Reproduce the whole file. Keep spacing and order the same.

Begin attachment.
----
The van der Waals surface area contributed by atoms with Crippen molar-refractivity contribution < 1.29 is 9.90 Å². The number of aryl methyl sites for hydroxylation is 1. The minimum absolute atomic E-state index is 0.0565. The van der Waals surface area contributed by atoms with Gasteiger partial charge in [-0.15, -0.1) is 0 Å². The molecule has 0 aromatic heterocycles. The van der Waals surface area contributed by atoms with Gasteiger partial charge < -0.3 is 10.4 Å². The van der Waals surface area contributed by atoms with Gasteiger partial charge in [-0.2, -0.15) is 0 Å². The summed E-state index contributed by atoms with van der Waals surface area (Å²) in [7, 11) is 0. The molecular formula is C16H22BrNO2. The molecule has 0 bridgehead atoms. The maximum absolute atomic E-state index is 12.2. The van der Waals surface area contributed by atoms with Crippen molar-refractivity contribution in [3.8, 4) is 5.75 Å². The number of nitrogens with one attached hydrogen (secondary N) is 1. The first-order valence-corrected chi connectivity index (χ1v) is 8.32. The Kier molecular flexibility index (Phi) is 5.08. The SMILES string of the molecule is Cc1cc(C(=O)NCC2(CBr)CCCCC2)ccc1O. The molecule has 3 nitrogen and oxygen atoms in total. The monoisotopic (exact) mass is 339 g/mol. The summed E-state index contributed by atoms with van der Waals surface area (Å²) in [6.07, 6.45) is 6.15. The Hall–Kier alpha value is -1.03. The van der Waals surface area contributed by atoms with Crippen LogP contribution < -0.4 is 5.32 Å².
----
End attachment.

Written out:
The van der Waals surface area contributed by atoms with Crippen molar-refractivity contribution < 1.29 is 9.90 Å². The number of aryl methyl sites for hydroxylation is 1. The minimum absolute atomic E-state index is 0.0565. The van der Waals surface area contributed by atoms with Gasteiger partial charge in [-0.15, -0.1) is 0 Å². The molecule has 0 aromatic heterocycles. The van der Waals surface area contributed by atoms with Gasteiger partial charge < -0.3 is 10.4 Å². The van der Waals surface area contributed by atoms with Gasteiger partial charge in [-0.2, -0.15) is 0 Å². The summed E-state index contributed by atoms with van der Waals surface area (Å²) in [7, 11) is 0. The molecular formula is C16H22BrNO2. The molecule has 0 bridgehead atoms. The maximum absolute atomic E-state index is 12.2. The van der Waals surface area contributed by atoms with Crippen molar-refractivity contribution in [3.8, 4) is 5.75 Å². The number of nitrogens with one attached hydrogen (secondary N) is 1. The first-order valence-corrected chi connectivity index (χ1v) is 8.32. The Kier molecular flexibility index (Phi) is 5.08. The SMILES string of the molecule is Cc1cc(C(=O)NCC2(CBr)CCCCC2)ccc1O. The molecule has 3 nitrogen and oxygen atoms in total. The monoisotopic (exact) mass is 339 g/mol. The summed E-state index contributed by atoms with van der Waals surface area (Å²) in [6.07, 6.45) is 6.15. The Hall–Kier alpha value is -1.03. The van der Waals surface area contributed by atoms with Crippen LogP contribution < -0.4 is 5.32 Å².